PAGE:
Let me admit it here and now: I am constantly using other people’s ideas. I love to look at activities that other people have developed and use them or adapt them for my own classroom. There are several reasons why I devour posts about activities. These range from the practical (I just don’t have that many innovative ideas at this point in my career) to the more esoteric (I like seeing how other people approach similar objectives – I am a one-man department, so I have no one to bounce ideas off of), but they always get a little Señor Fernie flair.
For example, late last week, I did a MovieTalk activity from Martina Bex from a Canadian prank show. It worked really well for multiple grades and ages from 4th – 8th grade. It is a funny video and it made for great input opportunities for the students. I highly recommend it for any time you want to try MovieTalk with your students.
This is not the first activity from Señora Bex that I have used and I am sure that it will not be the last. In fact, there are a lot of people in the blogosphere (is that still what I’m supposed to call it?) who have ideas and activities to share: Señora Bex and Señor Peto and Señora Cottrell and Señora Sexton and Señor Howard and Señor Stolz and Michael Linsin and so many more people have shared so many great ideas (see the “blogs I follow” on my blog page).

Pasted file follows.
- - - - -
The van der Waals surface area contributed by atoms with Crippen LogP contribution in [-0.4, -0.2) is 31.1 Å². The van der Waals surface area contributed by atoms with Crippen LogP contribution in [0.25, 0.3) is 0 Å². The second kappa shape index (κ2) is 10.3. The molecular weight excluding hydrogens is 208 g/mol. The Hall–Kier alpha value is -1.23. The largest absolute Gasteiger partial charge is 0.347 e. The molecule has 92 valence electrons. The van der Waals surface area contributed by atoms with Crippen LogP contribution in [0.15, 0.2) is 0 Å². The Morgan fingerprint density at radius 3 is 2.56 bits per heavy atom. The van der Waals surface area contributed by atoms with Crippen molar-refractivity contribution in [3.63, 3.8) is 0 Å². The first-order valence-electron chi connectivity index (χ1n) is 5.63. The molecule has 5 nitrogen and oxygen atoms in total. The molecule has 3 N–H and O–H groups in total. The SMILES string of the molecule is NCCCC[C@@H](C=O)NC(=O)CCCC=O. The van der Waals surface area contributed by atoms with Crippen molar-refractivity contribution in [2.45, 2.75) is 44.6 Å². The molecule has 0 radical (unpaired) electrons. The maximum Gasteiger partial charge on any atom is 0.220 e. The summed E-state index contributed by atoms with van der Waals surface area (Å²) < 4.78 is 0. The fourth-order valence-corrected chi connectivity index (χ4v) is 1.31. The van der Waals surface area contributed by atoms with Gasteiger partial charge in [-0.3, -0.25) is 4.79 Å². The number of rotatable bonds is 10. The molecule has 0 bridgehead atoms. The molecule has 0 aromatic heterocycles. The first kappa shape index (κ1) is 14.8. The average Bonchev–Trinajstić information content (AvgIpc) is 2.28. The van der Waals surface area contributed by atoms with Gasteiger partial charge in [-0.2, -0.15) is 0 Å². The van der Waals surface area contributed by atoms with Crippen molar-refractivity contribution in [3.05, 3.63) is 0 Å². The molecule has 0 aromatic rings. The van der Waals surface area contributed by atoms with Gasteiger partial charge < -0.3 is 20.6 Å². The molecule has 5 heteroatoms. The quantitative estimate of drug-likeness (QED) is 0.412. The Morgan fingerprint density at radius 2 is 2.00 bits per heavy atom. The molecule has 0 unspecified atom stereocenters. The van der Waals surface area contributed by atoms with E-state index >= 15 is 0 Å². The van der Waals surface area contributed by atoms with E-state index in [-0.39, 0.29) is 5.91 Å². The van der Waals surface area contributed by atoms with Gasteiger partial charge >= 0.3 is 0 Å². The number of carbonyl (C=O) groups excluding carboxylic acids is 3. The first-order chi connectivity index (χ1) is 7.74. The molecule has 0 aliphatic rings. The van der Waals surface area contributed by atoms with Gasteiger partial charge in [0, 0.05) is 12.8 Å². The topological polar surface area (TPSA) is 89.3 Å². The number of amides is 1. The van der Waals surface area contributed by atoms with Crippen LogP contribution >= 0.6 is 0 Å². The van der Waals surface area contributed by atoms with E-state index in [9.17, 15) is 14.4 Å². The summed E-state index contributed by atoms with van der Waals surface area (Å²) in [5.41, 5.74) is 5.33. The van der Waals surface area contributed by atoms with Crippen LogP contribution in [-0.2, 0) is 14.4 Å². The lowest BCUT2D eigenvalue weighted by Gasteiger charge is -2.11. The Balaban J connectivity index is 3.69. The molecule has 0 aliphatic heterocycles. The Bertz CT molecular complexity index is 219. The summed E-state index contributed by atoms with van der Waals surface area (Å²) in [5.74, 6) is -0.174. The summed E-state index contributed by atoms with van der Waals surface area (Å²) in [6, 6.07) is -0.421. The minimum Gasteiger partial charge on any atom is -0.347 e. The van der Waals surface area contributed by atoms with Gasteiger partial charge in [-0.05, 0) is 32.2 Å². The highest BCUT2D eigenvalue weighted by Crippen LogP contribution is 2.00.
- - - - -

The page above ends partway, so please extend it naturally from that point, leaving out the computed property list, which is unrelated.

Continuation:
I didn’t always have this affection for adaptation. Almost everything I have has come from somewhere else (books, blogs, other teachers in my district) and I used to think of this as a bad thing, as something shameful. I thought, “I hope my administrators don’t find out that I’m getting my ideas from other people.
I have written before about how I was thrown into my position with a slap on the back and the advice of “Good Luck, Have Fun” by my previous principal. I had no idea what I was doing. Luckily, there were so many resources available online for me to start to make headway in designing a curriculum from scratch as a brand new elementary and middle school teacher. Google and I became far more acquainted than we ever had before. I adapted FLES curricula from different states, I devoured all the blogs I could find about FLES and Middle School methods, and I became an expert at Pinterest, still one of my favorite tools for finding new ideas.
Again, I was a bit ashamed of all of this. I felt that since I didn’t come up with everything myself, that there was something wrong with me, that I was some kind of charlatan and imposter who had no idea what I was doing. I had just finished a master’s degree in foreign language education, but I had no elementary or middle school experience and no books to use. I was lost…
…But after a little while…
…after some research, some panic attacks, a new baby at home, and blatant theft of other people’s ideas, I started to find my way. I figured out the work-life balance. I figured out how to grade (and, more importantly, what to grade). I figured out how to make things work and how to teach 430 kids once or twice a week.